This is Part Two of an MHM Special on Balaklava. Read Part One here: The Battle of Balaklava in Perspective
Phase 1 The ‘Thin Red Line’
At first light on that crucial day, General Liprandi deployed his combined cavalry and infantry division to push in the British outposts near Kamara and then to bite off the outlying redoubts.
Redoubt 1 came under fire first, while dragoons led the 23rd Azoff, 24th Odessa, and 23rd Ukraine Regiments to lap around and capture Redoubts 2, 3, and 4.
Soon after, Redoubt 1, on Canrobert’s Hill, gave up an unequal fight. The others soon followed suit. As the day broke fully, Lord Raglan on the Sapoune could see some of his forts engulfed by the enemy, Turkish infantry on the run, British guns being manhandled away, and the whole of his lines of communication under threat.
Raglan sent orders for Cathcart’s 4th Infantry Division to move down from their encampment and siege-works, and for the Brigade of Guards to hurry along from their camp further down the Sapoune. Meantime, on the Russian side, Lieutenant-General Ryzhov sent several hundred cavalry to probe towards the approaches to Balaklava Harbour.
Today, it is still very obvious where the hillock called Kadioki lies, despite many new buildings around it, and the way in which it blocks the route that leads to the harbour. Just here, the 93rd (Sutherland) Highlanders were ordered to stand and, in concert with W Battery and C Troop Royal Horse Artillery, open fire on the Russian horsemen.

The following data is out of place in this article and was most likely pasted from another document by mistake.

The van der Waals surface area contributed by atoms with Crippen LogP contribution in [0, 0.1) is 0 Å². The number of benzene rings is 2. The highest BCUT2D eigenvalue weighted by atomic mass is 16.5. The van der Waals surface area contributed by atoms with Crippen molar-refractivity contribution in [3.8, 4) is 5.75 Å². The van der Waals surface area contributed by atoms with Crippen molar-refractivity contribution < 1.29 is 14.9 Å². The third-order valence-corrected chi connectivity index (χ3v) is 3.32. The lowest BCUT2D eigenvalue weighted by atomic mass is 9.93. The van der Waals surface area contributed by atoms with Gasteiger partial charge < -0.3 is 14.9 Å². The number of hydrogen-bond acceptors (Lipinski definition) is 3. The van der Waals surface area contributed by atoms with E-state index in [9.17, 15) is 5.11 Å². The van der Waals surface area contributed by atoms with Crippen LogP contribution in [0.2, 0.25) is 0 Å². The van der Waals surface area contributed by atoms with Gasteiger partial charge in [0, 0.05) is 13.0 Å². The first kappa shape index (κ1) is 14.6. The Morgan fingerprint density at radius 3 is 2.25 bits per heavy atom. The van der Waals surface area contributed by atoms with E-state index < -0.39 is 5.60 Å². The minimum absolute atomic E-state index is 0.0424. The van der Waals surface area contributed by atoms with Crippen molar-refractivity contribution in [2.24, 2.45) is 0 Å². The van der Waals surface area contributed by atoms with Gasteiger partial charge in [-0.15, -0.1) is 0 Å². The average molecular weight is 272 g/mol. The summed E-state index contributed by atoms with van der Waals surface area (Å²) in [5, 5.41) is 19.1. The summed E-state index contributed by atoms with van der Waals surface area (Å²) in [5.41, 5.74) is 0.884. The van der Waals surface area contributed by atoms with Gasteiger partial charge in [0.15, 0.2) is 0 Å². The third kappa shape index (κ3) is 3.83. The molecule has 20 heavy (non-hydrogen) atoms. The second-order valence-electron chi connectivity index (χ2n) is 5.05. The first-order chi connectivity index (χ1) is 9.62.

Much has been made of the ‘Thin Red Line’, but it was simply two or three volleys fired by the 93rd at the advancing hussars, the effect of which was to empty a few saddles. A Russian officer later said, ‘few of us were killed, but almost every man and horse was wounded… Our horses could not stand the fire and we sheered off.’
It will never be known whether it was artillery- or rifle-fire that made the Russians turn back, but as one force trotted away towards the Causeway Heights, Ryzhov poured more horsemen back down into the valley. What was to follow was the most significant but least understood action of that day.
Phase 2 The Charge of the Heavy Brigade
Watching obliquely and rather further down the northern slopes of South Valley was Brigadier-General Scarlett, commander of the five under-strength regiments of the Heavy Cavalry Brigade.
I have many times walked the ground over which he and his men charged, and I always marvel at it. First, it is a distinct upward slope, and it is hard to get much momentum when spurring a horse uphill. Second, it is cultivated ground today – just as in 1854 – and this makes the going soft.